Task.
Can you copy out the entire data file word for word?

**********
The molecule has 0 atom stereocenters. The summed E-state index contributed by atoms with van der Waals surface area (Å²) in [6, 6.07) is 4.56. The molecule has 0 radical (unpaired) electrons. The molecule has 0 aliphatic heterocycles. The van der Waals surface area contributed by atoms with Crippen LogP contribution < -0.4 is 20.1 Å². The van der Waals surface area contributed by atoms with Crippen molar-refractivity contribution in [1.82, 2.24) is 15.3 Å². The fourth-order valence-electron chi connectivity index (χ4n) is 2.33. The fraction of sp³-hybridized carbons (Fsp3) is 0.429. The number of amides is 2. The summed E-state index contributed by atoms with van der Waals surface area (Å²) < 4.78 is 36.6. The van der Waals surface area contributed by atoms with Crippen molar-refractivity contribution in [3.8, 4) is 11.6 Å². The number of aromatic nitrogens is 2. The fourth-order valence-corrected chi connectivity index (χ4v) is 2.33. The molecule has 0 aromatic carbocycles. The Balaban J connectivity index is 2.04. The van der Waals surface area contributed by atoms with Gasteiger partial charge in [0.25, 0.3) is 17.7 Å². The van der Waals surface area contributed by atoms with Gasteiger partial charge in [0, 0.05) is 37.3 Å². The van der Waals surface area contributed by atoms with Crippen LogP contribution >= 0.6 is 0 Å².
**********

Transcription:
The molecule has 0 atom stereocenters. The summed E-state index contributed by atoms with van der Waals surface area (Å²) in [6, 6.07) is 4.56. The molecule has 0 radical (unpaired) electrons. The molecule has 0 aliphatic heterocycles. The van der Waals surface area contributed by atoms with Crippen LogP contribution < -0.4 is 20.1 Å². The van der Waals surface area contributed by atoms with Crippen molar-refractivity contribution in [1.82, 2.24) is 15.3 Å². The fourth-order valence-electron chi connectivity index (χ4n) is 2.33. The fraction of sp³-hybridized carbons (Fsp3) is 0.429. The number of amides is 2. The summed E-state index contributed by atoms with van der Waals surface area (Å²) < 4.78 is 36.6. The van der Waals surface area contributed by atoms with Crippen molar-refractivity contribution in [3.8, 4) is 11.6 Å². The number of aromatic nitrogens is 2. The fourth-order valence-corrected chi connectivity index (χ4v) is 2.33. The molecule has 0 aromatic carbocycles. The Balaban J connectivity index is 2.04. The van der Waals surface area contributed by atoms with Gasteiger partial charge in [0.25, 0.3) is 17.7 Å². The van der Waals surface area contributed by atoms with Gasteiger partial charge in [0, 0.05) is 37.3 Å². The van der Waals surface area contributed by atoms with Crippen LogP contribution >= 0.6 is 0 Å².